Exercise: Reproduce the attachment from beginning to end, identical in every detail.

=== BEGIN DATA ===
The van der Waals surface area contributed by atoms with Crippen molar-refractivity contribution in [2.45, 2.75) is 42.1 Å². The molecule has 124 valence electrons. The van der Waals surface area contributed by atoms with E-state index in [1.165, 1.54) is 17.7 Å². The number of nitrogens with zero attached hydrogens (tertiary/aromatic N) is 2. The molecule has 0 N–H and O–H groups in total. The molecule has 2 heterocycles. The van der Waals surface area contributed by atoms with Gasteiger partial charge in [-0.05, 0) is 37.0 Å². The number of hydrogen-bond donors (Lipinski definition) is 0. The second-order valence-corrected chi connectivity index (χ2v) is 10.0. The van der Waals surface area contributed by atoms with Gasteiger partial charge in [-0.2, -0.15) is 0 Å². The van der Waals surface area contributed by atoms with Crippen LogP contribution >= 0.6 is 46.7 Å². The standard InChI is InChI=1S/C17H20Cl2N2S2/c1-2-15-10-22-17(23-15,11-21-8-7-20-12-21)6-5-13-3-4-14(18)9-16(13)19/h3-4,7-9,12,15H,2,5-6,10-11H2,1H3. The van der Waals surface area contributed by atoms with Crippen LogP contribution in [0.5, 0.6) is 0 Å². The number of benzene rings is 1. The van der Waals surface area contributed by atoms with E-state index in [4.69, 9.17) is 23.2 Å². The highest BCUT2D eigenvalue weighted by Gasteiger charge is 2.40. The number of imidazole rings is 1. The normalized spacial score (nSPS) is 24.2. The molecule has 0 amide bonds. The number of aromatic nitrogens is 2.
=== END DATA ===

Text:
The van der Waals surface area contributed by atoms with Crippen molar-refractivity contribution in [2.45, 2.75) is 42.1 Å². The molecule has 124 valence electrons. The van der Waals surface area contributed by atoms with E-state index in [1.165, 1.54) is 17.7 Å². The number of nitrogens with zero attached hydrogens (tertiary/aromatic N) is 2. The molecule has 0 N–H and O–H groups in total. The molecule has 2 heterocycles. The van der Waals surface area contributed by atoms with Gasteiger partial charge in [-0.05, 0) is 37.0 Å². The number of hydrogen-bond donors (Lipinski definition) is 0. The second-order valence-corrected chi connectivity index (χ2v) is 10.0. The van der Waals surface area contributed by atoms with Gasteiger partial charge in [-0.2, -0.15) is 0 Å². The van der Waals surface area contributed by atoms with Crippen LogP contribution >= 0.6 is 46.7 Å². The standard InChI is InChI=1S/C17H20Cl2N2S2/c1-2-15-10-22-17(23-15,11-21-8-7-20-12-21)6-5-13-3-4-14(18)9-16(13)19/h3-4,7-9,12,15H,2,5-6,10-11H2,1H3. The van der Waals surface area contributed by atoms with Crippen LogP contribution in [0.5, 0.6) is 0 Å². The number of benzene rings is 1. The van der Waals surface area contributed by atoms with E-state index in [4.69, 9.17) is 23.2 Å². The highest BCUT2D eigenvalue weighted by Gasteiger charge is 2.40. The number of imidazole rings is 1. The normalized spacial score (nSPS) is 24.2. The molecule has 0 amide bonds. The number of aromatic nitrogens is 2.